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Ingredient Spotlight Bakuchiol

bakuchiol
November 6, 2017 Reviewed by Marta 1 Comment

I first came across bakuchiol in Ao Skincare products and was intrigued to discover that this unusual plant extract is both a natural alternative to retinol and a way to boost retinol’s efficacy. I predict that bakuchiol will be a new trend in skincare and here’s why you need to have it on your radar.

First the basics. Bakuchiol is a terpenophenol – a class of chemical compounds from plants that is exemplified by cannabis.  However, bakuchiol is not weed. There are two main sources: psoralea corylifolia (babchi), an important plant in Indian Ayurveda; it is also found in otholobium pubescens, a plant from Peru. It has a long history in Chinese and Indian medicine for healing cuts, soothing rashes and calming redness.

More recently, science is revealing bakuchiol to have potential to help with cancer, acne and aging skin.

In one study, scientists concluded that bakuchiol behaves in the same way as resveratrol – the antioxidant that typically is found in grapes – having a posititve effect on cancer tumors (source).

As far as anti-aging skincare is concerned, the most exciting study compared bakuchiol to retinol. In a paper published in International Journal of Cosmetic Science, the authors said that although bakuchiol bears no structural resemblance to retinoids, it can function in the same way. Retinol-like functionality was confirmed for the upregulation of types I and IV collagen and in the stimulation of type III collagen. The researchers also formulated bakuchiol into a finished skin care product and tested it in clinical case study with a twice-a-day facial application. The results showed that, after 12 weeks treatment, significant improvement in lines and wrinkles, pigmentation, elasticity, firmness and overall reduction in photo-damage was observed, without usual retinol therapy-associated undesirable effects. (source)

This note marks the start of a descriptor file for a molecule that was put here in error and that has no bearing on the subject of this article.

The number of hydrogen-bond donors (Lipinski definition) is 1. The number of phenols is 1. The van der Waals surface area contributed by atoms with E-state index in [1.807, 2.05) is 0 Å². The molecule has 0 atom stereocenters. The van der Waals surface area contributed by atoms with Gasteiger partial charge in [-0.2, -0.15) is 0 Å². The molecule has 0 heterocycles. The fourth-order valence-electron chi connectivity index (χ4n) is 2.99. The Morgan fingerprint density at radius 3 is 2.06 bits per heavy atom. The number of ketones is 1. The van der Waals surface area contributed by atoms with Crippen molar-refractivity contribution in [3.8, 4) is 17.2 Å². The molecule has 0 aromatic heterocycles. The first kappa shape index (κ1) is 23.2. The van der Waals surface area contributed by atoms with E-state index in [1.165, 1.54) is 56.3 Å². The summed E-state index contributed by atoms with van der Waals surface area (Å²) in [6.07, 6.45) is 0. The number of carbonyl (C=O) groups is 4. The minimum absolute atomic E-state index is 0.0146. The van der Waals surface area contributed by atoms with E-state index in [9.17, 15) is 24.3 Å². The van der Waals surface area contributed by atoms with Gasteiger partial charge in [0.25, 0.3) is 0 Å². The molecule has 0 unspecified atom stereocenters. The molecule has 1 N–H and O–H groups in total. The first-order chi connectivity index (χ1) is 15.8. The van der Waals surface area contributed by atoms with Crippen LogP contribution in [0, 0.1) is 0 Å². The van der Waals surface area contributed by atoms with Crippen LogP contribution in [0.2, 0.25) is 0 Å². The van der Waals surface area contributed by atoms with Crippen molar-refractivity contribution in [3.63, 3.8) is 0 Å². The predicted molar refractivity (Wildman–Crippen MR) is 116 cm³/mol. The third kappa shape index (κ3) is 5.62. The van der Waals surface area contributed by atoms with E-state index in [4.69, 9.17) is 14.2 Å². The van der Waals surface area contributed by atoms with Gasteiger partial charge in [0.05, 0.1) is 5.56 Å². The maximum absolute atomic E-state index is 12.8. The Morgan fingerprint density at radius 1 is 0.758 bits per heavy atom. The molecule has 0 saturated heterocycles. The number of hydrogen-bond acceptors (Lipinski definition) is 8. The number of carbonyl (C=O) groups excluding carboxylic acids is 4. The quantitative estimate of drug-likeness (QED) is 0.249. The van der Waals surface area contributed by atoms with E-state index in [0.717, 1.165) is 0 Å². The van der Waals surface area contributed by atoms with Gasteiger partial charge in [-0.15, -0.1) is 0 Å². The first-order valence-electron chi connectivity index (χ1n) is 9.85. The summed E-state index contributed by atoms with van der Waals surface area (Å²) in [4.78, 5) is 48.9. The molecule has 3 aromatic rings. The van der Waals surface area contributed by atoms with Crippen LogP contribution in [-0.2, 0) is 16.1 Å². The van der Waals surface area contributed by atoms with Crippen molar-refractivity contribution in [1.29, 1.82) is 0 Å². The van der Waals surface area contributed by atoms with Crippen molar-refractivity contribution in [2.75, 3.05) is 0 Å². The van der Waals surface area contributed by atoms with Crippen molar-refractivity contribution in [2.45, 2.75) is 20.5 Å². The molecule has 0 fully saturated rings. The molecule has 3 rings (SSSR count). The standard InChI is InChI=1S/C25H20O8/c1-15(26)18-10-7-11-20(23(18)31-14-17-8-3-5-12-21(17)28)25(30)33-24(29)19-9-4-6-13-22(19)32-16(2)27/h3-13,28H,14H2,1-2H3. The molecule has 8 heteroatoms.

All the benefits of retinol, without the typical side effects of retinol – such as drying and irritation – sounds amazing. But this is based on only this one study. More research is on its way as I spotted that University of California is undertaking a new study (source) to compare bakuchiol and retinol.

Bakuchiol is also a treatment for acne due to its anti-inflammatory and anti-bacterial properties. Again the research, while encouraging, is limited. In a small study of 13 people, just under half were found to have clear or nearly clear skin after the trial. Only one patient suffered the adverse effects of mild dryness and peeling.

As you know, I am very interested in the relationship between mitochondria – the energy source in our cells - and aging and I am always on the look out for any ingredients that can boost mitochondrial activity. Bakuchiol has been found to have mitochondrial protective properties. It protects the mitochondrial lipid form peroxidation, protecting the mitochondria from oxidative stress (Planta Medica). Studies have found that it works as an antioxidant protecting lipids and proteins by free-radial scavenging (Chemical Research in Toxicology, Radiation Chemistry).

  • August 2, 2018

    by Celeste

    Hi! Is it feasible to add Essential oils to a crean with Bakuchiol ?

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